Supreme Court rejects Pfizer’s pregabalin pain patent claim
The UK’s Supreme Court has dismissed Pfizer’s attempt to prevent generic pregabalin from being used to treat certain types of pain.
The legal battle was last seen in the Court of Appeal in 2016, which upheld the previous year’s High Court decision that Pfizer’s patent for pregabalin – the active ingredient in its anticonvulsant Lyrica – for treating certain kinds of pain was “invalid”.
Pfizer took generics manufacturer Actavis to court in 2015 over Lecaent – its generic pregabalin capsules sold as an anxiety and epilepsy treatment – claiming the generic would inevitably be used to treat pain and infringe on Pfizer’s patent.
Pfizer has since appealed to the Supreme Court, arguing that its branded pregabalin should be the only version prescribed and dispensed for pain, including inflammatory and neuropathic pain.
This was rejected “by a majority” at the Supreme Court yesterday (November 14), which stated that it “supports the claims so far as they extend to inflammatory pain, but not to any kind of neuropathic pain”.
Pfizer’s claim that its branded pregabalin should cover treatment for “all neuropathic pain, including central neuropathic pain...failed for insufficiency”, the court concluded.
Result a “relief” for pharmacists
The National Pharmacy Association (NPA), which provided a written submission to the Supreme Court, said the judgment will “come as a relief to NPA members”.
If Pfizer’s case had been successful, it “would have meant that if a clinician wrote a generic drug name on a prescription and the pharmacist dispensed the generic product, the pharmacist would be liable for infringement if it transpired the drug had been prescribed to treat a condition covered by the patent”, it said.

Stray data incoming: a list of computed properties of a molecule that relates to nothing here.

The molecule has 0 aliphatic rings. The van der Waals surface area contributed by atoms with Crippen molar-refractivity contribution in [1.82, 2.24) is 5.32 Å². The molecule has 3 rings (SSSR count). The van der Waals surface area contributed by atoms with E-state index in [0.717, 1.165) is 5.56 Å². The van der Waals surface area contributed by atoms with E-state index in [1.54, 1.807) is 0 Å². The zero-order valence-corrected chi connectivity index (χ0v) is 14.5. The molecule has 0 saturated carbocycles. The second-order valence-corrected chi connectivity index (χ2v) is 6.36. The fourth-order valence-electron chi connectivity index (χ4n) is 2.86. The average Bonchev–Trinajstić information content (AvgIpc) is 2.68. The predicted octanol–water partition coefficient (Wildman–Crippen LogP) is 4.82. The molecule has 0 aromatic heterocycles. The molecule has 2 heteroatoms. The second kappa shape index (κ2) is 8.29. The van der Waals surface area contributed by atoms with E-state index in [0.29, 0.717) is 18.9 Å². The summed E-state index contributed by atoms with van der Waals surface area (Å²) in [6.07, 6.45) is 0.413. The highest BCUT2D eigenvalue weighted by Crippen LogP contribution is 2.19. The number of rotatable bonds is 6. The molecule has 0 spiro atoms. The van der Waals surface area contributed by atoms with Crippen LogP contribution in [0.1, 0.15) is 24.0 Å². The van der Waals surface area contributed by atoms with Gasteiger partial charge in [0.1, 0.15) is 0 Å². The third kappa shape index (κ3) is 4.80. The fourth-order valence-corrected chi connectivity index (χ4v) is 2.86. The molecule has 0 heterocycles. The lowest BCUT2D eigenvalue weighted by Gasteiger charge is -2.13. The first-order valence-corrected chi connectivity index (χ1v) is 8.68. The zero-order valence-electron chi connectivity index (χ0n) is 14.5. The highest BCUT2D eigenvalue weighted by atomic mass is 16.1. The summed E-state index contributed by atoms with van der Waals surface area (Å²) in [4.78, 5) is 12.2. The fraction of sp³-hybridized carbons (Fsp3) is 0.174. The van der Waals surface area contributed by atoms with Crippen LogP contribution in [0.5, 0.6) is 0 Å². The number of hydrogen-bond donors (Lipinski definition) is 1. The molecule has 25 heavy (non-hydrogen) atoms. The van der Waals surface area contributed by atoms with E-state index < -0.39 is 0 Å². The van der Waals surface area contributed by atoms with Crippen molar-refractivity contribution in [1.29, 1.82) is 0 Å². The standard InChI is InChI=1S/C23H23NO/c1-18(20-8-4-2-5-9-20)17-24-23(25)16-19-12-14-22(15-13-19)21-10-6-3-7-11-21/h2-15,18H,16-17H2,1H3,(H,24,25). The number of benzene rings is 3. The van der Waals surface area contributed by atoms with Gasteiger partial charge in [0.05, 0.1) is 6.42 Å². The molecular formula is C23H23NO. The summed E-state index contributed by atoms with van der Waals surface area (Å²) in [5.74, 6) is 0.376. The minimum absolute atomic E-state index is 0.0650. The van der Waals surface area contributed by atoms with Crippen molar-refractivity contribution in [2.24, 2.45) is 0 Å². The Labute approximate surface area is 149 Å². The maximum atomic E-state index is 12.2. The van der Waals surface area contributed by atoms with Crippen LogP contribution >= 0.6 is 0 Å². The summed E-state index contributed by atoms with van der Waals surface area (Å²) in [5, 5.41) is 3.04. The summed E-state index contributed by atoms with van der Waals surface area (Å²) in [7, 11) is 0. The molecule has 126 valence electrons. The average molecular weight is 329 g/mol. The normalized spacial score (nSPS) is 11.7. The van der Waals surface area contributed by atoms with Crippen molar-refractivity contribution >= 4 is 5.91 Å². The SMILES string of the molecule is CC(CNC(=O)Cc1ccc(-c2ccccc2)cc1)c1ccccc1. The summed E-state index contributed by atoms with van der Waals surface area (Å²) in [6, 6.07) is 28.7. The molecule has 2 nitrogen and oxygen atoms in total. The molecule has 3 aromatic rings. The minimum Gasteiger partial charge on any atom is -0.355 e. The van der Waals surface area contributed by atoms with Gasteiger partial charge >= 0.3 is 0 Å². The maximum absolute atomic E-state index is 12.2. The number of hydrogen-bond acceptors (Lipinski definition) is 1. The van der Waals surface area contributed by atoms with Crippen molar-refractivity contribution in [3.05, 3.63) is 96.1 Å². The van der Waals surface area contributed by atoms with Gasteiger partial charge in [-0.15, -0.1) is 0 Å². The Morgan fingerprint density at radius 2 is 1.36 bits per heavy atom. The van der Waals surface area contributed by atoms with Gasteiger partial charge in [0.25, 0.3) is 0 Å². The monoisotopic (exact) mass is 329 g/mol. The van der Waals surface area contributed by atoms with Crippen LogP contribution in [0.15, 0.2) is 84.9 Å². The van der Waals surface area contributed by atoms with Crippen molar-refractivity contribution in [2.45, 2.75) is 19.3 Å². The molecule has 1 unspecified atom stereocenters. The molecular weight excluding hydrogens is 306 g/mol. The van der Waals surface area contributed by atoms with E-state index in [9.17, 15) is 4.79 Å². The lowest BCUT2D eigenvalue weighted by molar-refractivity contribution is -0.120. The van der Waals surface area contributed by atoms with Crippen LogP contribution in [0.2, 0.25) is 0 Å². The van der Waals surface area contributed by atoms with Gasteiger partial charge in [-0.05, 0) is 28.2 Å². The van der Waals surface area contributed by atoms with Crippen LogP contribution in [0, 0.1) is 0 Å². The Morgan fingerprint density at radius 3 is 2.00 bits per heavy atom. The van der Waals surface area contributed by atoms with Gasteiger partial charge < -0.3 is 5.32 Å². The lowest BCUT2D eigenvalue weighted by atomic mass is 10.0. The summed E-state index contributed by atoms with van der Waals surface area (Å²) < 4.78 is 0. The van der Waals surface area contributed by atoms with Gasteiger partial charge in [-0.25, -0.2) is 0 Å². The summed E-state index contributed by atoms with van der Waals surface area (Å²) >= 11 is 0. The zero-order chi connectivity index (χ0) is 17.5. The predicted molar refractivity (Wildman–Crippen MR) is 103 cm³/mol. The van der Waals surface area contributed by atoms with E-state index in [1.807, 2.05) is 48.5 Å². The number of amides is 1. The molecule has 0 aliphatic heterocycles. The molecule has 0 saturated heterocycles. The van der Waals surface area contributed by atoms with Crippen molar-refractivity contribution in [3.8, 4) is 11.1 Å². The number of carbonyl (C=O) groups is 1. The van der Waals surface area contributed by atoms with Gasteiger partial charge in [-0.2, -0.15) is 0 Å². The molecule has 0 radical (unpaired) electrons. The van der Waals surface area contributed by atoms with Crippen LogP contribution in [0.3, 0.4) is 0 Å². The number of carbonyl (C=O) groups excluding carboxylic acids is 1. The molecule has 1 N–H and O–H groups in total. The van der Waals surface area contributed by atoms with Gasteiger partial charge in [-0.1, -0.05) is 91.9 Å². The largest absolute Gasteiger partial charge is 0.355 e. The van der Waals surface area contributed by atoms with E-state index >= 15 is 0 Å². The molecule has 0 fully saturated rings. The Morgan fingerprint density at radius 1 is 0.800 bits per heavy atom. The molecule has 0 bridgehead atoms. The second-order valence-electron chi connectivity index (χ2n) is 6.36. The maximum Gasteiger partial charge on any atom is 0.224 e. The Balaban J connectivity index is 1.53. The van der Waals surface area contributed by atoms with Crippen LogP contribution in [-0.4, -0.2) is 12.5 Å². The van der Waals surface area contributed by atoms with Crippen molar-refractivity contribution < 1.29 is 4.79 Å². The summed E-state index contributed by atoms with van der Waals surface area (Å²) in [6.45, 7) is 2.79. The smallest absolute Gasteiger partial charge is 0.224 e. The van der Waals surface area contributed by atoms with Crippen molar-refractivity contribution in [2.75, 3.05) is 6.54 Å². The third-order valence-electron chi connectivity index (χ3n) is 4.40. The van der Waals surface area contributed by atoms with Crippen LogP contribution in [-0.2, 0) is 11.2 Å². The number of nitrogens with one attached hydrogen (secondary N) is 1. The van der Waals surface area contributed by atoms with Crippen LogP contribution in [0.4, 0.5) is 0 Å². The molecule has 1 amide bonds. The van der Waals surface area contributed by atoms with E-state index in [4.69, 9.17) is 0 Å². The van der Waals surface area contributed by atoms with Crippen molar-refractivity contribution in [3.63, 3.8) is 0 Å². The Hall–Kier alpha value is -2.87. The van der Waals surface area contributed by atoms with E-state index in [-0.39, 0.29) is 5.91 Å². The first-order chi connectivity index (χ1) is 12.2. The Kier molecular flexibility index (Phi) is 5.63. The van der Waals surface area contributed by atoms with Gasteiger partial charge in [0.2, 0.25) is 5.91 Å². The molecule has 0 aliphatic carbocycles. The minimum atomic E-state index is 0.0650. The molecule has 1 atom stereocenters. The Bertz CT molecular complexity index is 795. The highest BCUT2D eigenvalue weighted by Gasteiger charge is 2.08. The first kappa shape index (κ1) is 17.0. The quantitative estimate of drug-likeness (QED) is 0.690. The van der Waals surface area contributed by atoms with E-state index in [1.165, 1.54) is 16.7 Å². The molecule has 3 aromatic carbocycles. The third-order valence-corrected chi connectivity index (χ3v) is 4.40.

NPA head of corporate affairs Gareth Jones added: “The wrong outcome would have meant pharmacists across the UK, who dispensed a generic product as directed by the prescriber, would still be found liable for patent infringement.
“This would have remained so even if the pharmacist had no knowledge of the patient’s condition for which the medication was prescribed.”
Pfizer said in a statement that it was “disappointed” by the court’s decision as “we strongly believed in the validity of our patent”.
The ruling has a “significant impact on innovation in public health”, it argued. “As patients increasingly benefit from ongoing research into new uses for existing medicines…it’s important for patients that pharmaceutical companies are able to protect patents, including second medical use patents.”
“Major ramifications for pharmacists”
The law firm that represented Actavis in the Supreme Court, Powell Gilbert, said the decision has “major ramifications for the pharmaceutical industry, as well as for…pharmacists prescribing and dispensing old drugs for new uses”.
The court had sought to balance the interests of patent holders with those of the NHS, partner Tim Powell said.